So what’d they do wrong, from a constructive perspective? Well, it was of a closed nature, for one. Lycos copped a surprising amount of criticism for this one from the mainstream media, specifically as “independent verification” of the nature of sources was unable to be performed — fears that the lists of offenders were corrupted remained unresolved, as public access to this information was not readily available . If Lycos’s present stance on the project is legitimate, then the project rather deliberately remained closed in nature — if it were open, they would have an AOL-style Gnutella on their hands (admittedly, the situation of recall is remarkably similar, but the project hasn’t been able to get out of control due to a lack of publically available source code), arguably a worse corporate nightmare than the legal mess in which Lycos may find themselves entangled.
An open project would have allowed the project a greater chance of success, in that criticism pertaining to the validity of targets would be quelled, and even an official end to the project would likely permit a host of child-projects, all with the same goals in mind. The disadvantage to this, of course, is that community-powered vigilantism is far more susceptible to dubious attacks on innocent websites, due to it’s (comparatively) unregulated nature (if Lycos’s claims regarding the checking process are to be believed).
Will this spurn a host of similar projects? Probably. Such projects already exist, on a smaller scope — one project targetting Nigerian scammers is already in place — however none of them have enjoyed such widespread media attention as MLNS has from conventional press. Lycos’s position as a dominant European (and, to a lesser extent, American) portal has meant that their actions are far more closely scrutinised than those of small community bodies. Having said that, the popularity of peer-to-peer file-sharing applications didn’t come about as a result of mass media propagation, but rather through grassroots communication between peers, recommending the software to others.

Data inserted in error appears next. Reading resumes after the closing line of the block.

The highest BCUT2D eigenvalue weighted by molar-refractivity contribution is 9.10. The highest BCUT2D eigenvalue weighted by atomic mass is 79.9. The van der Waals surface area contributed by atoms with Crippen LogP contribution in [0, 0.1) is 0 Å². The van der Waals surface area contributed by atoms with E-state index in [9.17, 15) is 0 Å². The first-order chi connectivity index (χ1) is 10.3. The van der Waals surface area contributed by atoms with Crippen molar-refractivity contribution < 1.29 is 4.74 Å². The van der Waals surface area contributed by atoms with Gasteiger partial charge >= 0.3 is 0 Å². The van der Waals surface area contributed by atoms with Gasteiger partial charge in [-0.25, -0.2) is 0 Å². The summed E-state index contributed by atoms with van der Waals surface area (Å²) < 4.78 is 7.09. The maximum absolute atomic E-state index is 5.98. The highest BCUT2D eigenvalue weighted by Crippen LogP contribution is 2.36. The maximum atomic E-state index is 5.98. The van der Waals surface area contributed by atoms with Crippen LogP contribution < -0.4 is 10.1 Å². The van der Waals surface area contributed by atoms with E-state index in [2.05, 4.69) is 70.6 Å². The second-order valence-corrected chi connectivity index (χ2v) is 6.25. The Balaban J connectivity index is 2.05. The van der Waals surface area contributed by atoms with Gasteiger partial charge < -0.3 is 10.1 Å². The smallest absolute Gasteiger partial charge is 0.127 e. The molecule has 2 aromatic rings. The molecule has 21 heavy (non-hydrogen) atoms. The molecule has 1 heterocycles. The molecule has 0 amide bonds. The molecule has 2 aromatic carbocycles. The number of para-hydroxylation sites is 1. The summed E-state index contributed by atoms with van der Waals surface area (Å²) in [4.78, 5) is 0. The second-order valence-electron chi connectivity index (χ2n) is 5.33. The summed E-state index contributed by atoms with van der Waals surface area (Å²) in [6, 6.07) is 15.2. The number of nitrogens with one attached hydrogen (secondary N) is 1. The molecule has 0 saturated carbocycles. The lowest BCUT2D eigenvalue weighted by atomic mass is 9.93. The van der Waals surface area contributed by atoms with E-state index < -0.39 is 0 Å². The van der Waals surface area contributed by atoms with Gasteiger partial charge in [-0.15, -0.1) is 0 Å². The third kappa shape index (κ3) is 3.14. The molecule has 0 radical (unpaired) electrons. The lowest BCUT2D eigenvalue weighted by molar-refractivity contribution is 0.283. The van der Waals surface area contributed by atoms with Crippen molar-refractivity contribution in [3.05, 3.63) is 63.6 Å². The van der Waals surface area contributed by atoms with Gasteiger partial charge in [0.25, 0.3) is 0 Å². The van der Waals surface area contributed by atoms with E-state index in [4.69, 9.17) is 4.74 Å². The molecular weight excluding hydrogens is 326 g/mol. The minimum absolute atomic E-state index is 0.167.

Information Technology publications (both physical and electronic) played a part in making early adopters aware of these technologies, however the bulk of the work may be attributed to communities online who spread awareness of this software on a peer-based level. This technology has similar potential, on a far greater scale — it’s media exposure at launch was massive, and whilst it was rapidly removed (or censored), the amount of interest it generated offers projects which adopt a similar vein in the future a greater chance of success.
From a media perspective, future projects such as this will attract a mention, if only because of their similarity to this high-profile one. The ramifications of MLNS are great in scope; arguably, greater than Lycos have foreseen in the launch of this. Ultimately, this project demonstrates the power of the Internet as a tool for activism and collaborative empowerment — the true impact of these is something for which the world must wait and watch.
- Actual downloads may far exceed this figure, given the rapid propagation of mirrors of this software, and the (highly questionable) actions of some backbone providers in blocking the official website, MakeLoveNotSpam.com — which raises a whole new set of questions pertaining to digital activism, if the providers to this form of self-enforcing electronic democracy are actively denying access to “questionable” facilities!
- I’m quite open to being proved wrong on this point: so far as I can see, they haven’t stated that — I’ve been sifting through a decent amount of news material on the subject, but it’s more than possible that I simply missed it. If you feel otherwise, feel free to leave a comment/send me an email.
- Admittedly, it was possible to access http://backend.makelovenotspam.com/xml/ for the data, but this wasn’t a highly publicised fact, and the methods by which this data was attained and verified remain shrouded in doubt.